In vivo lineage reprogramming
Similar to many other non-regenerative organs, adult mammalian kidney has limited capacity to repair the damage. An emerging strategy, referred to as in vivo lineage reprogramming, aims at promoting a tissue’s capability for self-repair either by inducing the proliferation of residual cell or fate conversion of other cell types into the desired cell type (Figure 6). Research projects include: 1) identifying the cell types presenting survival, proliferating, and repair capacity (referred to as plastic population) upon acute kidney injury; 2) genomic and epigenomic characterisation of the plastic population; 3) elucidating whether such capacity has correlation with different development stages and age groups; 4) investigating whether in vivo manipulation of lineage reprogramming could enhance the self-repair capacity of adult kidney beyond regular physiological range.
 
XY1 (Custom_500).jpg
F
igure 1: Human-Mouse chimeric embryonic kidney organoid. Green: Human nuclei (labels ureteric bud progenitors derived from human H1 ESCs). Red: Cytokeratin8 (labels ureteric bud structure). Magenta: Six2 (labels condensed metanephric mesenchyme).
 
 
XY2 (Custom_500_Crop).jpg
Figure 2: Implication of lineage reprogramming in multiple biological processes.
 
 
XY3 (Custom_500_Crop).jpg
Figure 3: Scheme of mouse kidney development.
 

XY4 (Custom_Crop).jpg
Figure 4: Scheme of in vitro lineage specification into multiple progenitors followed by organoid assembly and transplantation.
 
XY5 (Custom).jpg
Figure 5: Kidney organoid derived from human Hes3 embryonic stem cells. Green: SYNPO (labels podocyte); Red: WT1 (labels podocyte); White: Cytokeratin (labels tubular structures); Blue: DAPI (labels nuclei).
 
 XY6 (Custom).jpg
Figure 6: Lineage reprogramming participates in kidney tissue homeostasis upon damage.
 
 
 
Key Publications
 
  1. Li, Z., Araoka, T., Wu, J., Liao, H.-K., Li, M., Lazo, M., Zhou, B., Sui, Y., Wu, M.-Z., Tamura, I., Xia, Y., Beyret, E., Matsusaka, T., Pastan, I., Rodriguez Esteban, C., Guillen, I., Guillen, P., Campistol, J.M. and Izpsiua Belmonte, J.C. 2016. 3D culture supports long-term expansion of mouse and human nephrogenic progenitors. Cell Stem Cell.19(4):516-529.
  2. Sancho-Martinez, I, Nivet, E, Xia, Y, Hishida, T, Aguirre, A, Ocampo, A, Ma, L, Morey, R, Krause, M, Zembrzycki, A, Ansorge, O, Vazquez-Ferrer, E, Dubova, I, Reddy, P, Lam, L, Hishida, Y, Wu, M, Rodriguez, C, O'Leary, D, Wahl, G, Verma, I, Laurent, L, Izpisua Belmonte, JC. 2016. Establishment of human iPSC-based models for the study and targeting of glioma initiating cells. Nat Comms.22(7):10743-757.
  3. Xia Y, Sancho-Martinez I, Nivet E, Rodriguez C, Campistol J, Izpisua Belmonte JC. 2014. The generation of kidney organoids by differentiation of human pluripotent cells to ureteric bud progenitor-like cells. Nat Protoc.9(11):2693-703.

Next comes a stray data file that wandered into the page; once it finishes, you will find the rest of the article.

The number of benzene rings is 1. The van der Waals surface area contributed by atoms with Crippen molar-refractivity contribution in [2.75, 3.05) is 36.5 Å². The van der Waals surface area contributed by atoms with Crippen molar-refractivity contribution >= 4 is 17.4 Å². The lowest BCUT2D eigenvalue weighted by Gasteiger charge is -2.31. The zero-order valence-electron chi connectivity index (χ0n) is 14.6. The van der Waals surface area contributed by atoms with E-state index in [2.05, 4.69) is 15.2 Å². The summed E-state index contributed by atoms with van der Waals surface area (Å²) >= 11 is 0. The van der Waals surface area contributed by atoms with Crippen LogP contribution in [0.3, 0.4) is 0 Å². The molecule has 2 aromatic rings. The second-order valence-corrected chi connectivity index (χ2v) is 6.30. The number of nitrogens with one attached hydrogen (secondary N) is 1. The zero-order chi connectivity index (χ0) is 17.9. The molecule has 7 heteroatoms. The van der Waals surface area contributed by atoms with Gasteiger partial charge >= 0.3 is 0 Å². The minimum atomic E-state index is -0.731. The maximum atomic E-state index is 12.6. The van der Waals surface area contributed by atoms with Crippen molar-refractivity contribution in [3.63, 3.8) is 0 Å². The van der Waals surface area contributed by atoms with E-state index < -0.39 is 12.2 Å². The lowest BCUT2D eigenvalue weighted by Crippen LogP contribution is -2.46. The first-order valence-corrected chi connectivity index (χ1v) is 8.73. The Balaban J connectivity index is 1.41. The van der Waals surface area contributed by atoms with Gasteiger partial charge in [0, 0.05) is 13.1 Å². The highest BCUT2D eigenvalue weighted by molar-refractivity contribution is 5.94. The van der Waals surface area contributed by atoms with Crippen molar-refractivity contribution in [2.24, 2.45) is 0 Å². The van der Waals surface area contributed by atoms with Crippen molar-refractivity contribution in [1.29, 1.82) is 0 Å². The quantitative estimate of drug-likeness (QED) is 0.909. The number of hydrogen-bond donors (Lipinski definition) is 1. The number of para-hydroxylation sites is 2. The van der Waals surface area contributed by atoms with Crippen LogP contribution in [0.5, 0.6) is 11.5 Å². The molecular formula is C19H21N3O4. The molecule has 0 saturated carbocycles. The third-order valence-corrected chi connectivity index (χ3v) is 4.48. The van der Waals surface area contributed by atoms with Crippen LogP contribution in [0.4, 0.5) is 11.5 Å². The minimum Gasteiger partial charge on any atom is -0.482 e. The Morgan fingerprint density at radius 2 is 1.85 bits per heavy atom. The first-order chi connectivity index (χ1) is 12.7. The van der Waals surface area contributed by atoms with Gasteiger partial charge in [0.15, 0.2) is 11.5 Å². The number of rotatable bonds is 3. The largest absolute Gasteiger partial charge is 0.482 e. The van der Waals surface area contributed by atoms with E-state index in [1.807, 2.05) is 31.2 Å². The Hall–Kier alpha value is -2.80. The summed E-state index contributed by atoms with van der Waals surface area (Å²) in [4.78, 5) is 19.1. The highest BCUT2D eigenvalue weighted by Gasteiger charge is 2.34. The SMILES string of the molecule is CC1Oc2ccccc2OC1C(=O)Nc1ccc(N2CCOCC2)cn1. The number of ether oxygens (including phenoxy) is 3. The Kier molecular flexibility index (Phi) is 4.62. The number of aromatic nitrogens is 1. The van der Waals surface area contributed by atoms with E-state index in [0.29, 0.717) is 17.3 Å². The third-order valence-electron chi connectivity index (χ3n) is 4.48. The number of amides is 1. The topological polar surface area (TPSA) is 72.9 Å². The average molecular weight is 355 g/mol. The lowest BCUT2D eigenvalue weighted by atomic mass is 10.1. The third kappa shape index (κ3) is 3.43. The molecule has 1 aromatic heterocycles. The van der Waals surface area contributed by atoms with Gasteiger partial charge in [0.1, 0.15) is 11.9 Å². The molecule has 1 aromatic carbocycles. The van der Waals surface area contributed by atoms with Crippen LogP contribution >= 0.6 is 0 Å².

4. Pulecio J, Nivet E, Sancho-Martinez I, Vitaloni M, Guenechea G, Xia Y, Kurian L, Dubova I, Bueren J, Laricchia-Robbio L, Izpisua Belmonte JC. 2014. Conversion of human fibroblasts into monocyte-like progenitor cells. Stem Cells. 32(11):2923-38.
  5. Uzarski JS, Xia Y, Belmont JC, Weitheim JA. 2014. New strategies in kidney regeneration and tissue engineering. Current Opinion in Nephrology and Hypertension23(4):299-405.
  6. Xia Y, Nivet E, Sancho-Martinez I, Gallegos T, Suzuki K, Okamura D, Wu M, Dubova I, Rodriguez C, Montserrat N, Campistol J, Izpisua Belmonte JC. 2013. Directed differentiation of human pluripotent cells to ureteric bud kidney progenitor-like cells. Nat Cell Biol. 15(12):1507-15.
  7. Montserrat N, Nivet E, Sancho-Martinez I, Hishida T, Kumar S, Miquel L, Cortina C, Hishida Y, Xia Y, Esteban CR, Izpisua Belmonte JC. 2013. Reprogramming of human fibroblasts to pluripotency with lineage specifiers. Cell Stem Cell. 13(3):341-50. 
  8. Kurian L, Sancho-Martinez I, Nivet E, Aguirre A, Moon K, Pendaries C, Volle-Challier C, Bono F, Herbert JM, Pulecio J, Xia Y, Li M, Montserrat N, Ruiz S, Dubova I, Rodriguez C, Denli AM, Boscolo FS, Thiagarajan RD, Gage FH, Loring JF, Laurent LC, Izpisua Belmonte JC. 2013. Conversion of human fibroblasts to angioblast-like progenitor cells. Nat Methods. 10(1):77-83.
  9. Montserrat N, Ramírez-Bajo MJ, Xia Y, Sancho-Martinez I, Moya-Rull D, Miquel-Serra L, Yang S, Nivet E, Cortina C, González F, Izpisua Belmonte JC, Campistol JM. 2012. Generation of induced pluripotent stem cells from human renal proximal tubular cells with only two transcription factors, OCT4 and SOX2. J Biol Chem. 287(29):24131-8.
  10. Ye F, Tan L, Yang Q, Xia Y, Deng LW, Murata-Hori M, Liou YC. 2011. HURP regulates chromosome congression by modulating kinesin Kif18A function. Curr Biol21(18):1584-91.